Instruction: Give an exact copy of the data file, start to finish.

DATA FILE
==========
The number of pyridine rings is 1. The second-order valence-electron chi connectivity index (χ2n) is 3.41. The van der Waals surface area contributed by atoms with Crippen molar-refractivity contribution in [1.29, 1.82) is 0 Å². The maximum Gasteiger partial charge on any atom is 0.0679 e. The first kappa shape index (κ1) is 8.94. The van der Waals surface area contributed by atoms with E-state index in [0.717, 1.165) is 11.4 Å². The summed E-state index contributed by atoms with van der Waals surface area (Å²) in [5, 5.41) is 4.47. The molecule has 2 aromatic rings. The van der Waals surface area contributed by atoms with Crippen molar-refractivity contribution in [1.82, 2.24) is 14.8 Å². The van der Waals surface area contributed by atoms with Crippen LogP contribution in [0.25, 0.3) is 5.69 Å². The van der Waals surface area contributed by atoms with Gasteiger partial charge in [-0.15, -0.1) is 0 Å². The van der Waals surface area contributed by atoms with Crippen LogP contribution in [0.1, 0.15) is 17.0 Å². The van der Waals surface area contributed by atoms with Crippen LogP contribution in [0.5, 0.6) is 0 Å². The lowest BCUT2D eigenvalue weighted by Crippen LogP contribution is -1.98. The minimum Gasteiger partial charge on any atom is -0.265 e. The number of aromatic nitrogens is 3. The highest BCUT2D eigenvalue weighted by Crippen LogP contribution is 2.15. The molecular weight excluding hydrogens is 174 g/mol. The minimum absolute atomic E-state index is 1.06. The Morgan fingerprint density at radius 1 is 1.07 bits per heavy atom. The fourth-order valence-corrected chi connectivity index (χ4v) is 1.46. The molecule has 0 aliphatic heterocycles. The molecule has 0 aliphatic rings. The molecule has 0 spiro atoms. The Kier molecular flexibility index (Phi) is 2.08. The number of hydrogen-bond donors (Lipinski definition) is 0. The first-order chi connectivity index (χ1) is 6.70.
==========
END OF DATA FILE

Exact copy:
The number of pyridine rings is 1. The second-order valence-electron chi connectivity index (χ2n) is 3.41. The van der Waals surface area contributed by atoms with Crippen molar-refractivity contribution in [1.29, 1.82) is 0 Å². The maximum Gasteiger partial charge on any atom is 0.0679 e. The first kappa shape index (κ1) is 8.94. The van der Waals surface area contributed by atoms with E-state index in [0.717, 1.165) is 11.4 Å². The summed E-state index contributed by atoms with van der Waals surface area (Å²) in [5, 5.41) is 4.47. The molecule has 2 aromatic rings. The van der Waals surface area contributed by atoms with Crippen molar-refractivity contribution in [1.82, 2.24) is 14.8 Å². The van der Waals surface area contributed by atoms with Crippen LogP contribution in [0.25, 0.3) is 5.69 Å². The van der Waals surface area contributed by atoms with Gasteiger partial charge in [-0.15, -0.1) is 0 Å². The van der Waals surface area contributed by atoms with Crippen LogP contribution in [0.1, 0.15) is 17.0 Å². The van der Waals surface area contributed by atoms with Crippen LogP contribution in [0.5, 0.6) is 0 Å². The lowest BCUT2D eigenvalue weighted by Crippen LogP contribution is -1.98. The minimum Gasteiger partial charge on any atom is -0.265 e. The number of aromatic nitrogens is 3. The highest BCUT2D eigenvalue weighted by Crippen LogP contribution is 2.15. The molecular weight excluding hydrogens is 174 g/mol. The minimum absolute atomic E-state index is 1.06. The Morgan fingerprint density at radius 1 is 1.07 bits per heavy atom. The fourth-order valence-corrected chi connectivity index (χ4v) is 1.46. The molecule has 0 aliphatic heterocycles. The molecule has 0 aliphatic rings. The molecule has 0 spiro atoms. The Kier molecular flexibility index (Phi) is 2.08. The number of hydrogen-bond donors (Lipinski definition) is 0. The first-order chi connectivity index (χ1) is 6.70.